Outbreak of acute norovirus gastroenteritis in a military facility in Singapore: a public health perspective
Norovirus gastrointestinal disease (GID) outbreaks occur frequently in closed settings, with high attack rates. On October 16, 2008, a norovirus GID outbreak occurred at a Singapore military camp. This study describes the epidemiological investigations conducted to determine the cause of outbreak and the efficacy of the public health measures implemented. Methods: Epidemiologic investigations included a case-control study of exposure to different food items and an environmental exposure survey. Stool samplings of patients and food handlers for common pathogens, and microbiologic testing of food and water samples were performed. Inspection of dining facilities and health screening of all food-handlers were also conducted. Results: A total of 156 GID cases were reported on October 15-31, 2008. 24 (15.4%) personnel were positive for norovirus. The predominant symptoms were diarrhoea (76.3%) and abdominal pain (69.2%). There was no clinical correlation between any food item and the affected personnel. Testing of food and water samples, dining facility inspections and health screening of food handlers showed satisfactory results. The environmental exposure survey indicated possible transmission due to environmental contamination by vomitus in common areas. Comprehensive environmental decontamination was performed with hypochlorite solution, and personal hygiene measures were enforced. The outbreak lasted 17 days, with a decline in cases post intervention. Conclusion: Timely notification and prompt response can curtail disease transmission. Swift implementation of public health measures, such as emphasis on personal hygiene, isolation of affected cases and comprehensive disinfection of the environment, effectively stopped norovirus transmission and may be adapted for future GID outbreaks.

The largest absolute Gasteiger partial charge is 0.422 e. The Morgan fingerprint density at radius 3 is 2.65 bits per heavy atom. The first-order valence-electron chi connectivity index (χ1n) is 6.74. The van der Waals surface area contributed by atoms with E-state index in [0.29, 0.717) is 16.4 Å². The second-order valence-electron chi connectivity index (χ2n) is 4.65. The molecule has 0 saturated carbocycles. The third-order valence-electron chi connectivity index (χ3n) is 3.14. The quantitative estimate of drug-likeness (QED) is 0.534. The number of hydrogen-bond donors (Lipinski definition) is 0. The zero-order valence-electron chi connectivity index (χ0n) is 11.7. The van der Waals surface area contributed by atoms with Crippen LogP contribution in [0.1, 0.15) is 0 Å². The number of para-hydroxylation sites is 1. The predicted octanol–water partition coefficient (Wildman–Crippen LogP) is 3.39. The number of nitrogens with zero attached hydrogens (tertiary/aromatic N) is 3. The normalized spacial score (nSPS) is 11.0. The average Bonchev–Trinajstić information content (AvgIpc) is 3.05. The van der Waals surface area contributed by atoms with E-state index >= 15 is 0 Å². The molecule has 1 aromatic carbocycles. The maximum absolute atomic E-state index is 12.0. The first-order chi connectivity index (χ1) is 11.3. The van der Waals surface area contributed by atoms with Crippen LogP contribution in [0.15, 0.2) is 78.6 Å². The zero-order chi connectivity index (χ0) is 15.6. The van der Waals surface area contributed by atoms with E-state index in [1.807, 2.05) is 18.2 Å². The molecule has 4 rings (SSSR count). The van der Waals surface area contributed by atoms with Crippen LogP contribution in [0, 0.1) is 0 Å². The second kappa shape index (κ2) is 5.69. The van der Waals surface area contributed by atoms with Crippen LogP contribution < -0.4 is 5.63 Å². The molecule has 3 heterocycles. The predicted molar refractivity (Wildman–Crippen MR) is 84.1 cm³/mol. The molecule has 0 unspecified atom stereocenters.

Citation: Singapore Med J. 2012 Apr;53(4):249-54.
Publication Type: Journal article
Publisher: Singapore Medical Journal